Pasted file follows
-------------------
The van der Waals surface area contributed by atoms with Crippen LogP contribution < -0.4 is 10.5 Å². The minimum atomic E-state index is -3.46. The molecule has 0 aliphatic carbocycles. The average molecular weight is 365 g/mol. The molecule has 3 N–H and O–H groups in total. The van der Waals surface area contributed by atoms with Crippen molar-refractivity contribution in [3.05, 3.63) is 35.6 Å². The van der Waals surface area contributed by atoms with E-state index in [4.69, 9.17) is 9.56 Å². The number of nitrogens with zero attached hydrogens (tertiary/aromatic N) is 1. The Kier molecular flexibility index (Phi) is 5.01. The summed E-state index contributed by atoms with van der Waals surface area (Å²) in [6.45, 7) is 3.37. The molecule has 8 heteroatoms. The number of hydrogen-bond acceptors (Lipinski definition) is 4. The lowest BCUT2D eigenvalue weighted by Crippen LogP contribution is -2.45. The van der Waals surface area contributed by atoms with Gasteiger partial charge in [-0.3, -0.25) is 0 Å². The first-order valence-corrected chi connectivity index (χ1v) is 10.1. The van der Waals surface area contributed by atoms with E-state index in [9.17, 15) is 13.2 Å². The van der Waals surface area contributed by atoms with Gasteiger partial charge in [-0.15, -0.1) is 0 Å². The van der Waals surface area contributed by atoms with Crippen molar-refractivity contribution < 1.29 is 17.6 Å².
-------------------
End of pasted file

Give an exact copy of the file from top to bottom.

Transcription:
The van der Waals surface area contributed by atoms with Crippen LogP contribution < -0.4 is 10.5 Å². The minimum atomic E-state index is -3.46. The molecule has 0 aliphatic carbocycles. The average molecular weight is 365 g/mol. The molecule has 3 N–H and O–H groups in total. The van der Waals surface area contributed by atoms with Crippen molar-refractivity contribution in [3.05, 3.63) is 35.6 Å². The van der Waals surface area contributed by atoms with E-state index in [4.69, 9.17) is 9.56 Å². The number of nitrogens with zero attached hydrogens (tertiary/aromatic N) is 1. The Kier molecular flexibility index (Phi) is 5.01. The summed E-state index contributed by atoms with van der Waals surface area (Å²) in [6.45, 7) is 3.37. The molecule has 8 heteroatoms. The number of hydrogen-bond acceptors (Lipinski definition) is 4. The lowest BCUT2D eigenvalue weighted by Crippen LogP contribution is -2.45. The van der Waals surface area contributed by atoms with Gasteiger partial charge in [-0.3, -0.25) is 0 Å². The first-order valence-corrected chi connectivity index (χ1v) is 10.1. The van der Waals surface area contributed by atoms with E-state index in [9.17, 15) is 13.2 Å². The van der Waals surface area contributed by atoms with Gasteiger partial charge in [-0.15, -0.1) is 0 Å². The van der Waals surface area contributed by atoms with Crippen molar-refractivity contribution < 1.29 is 17.6 Å².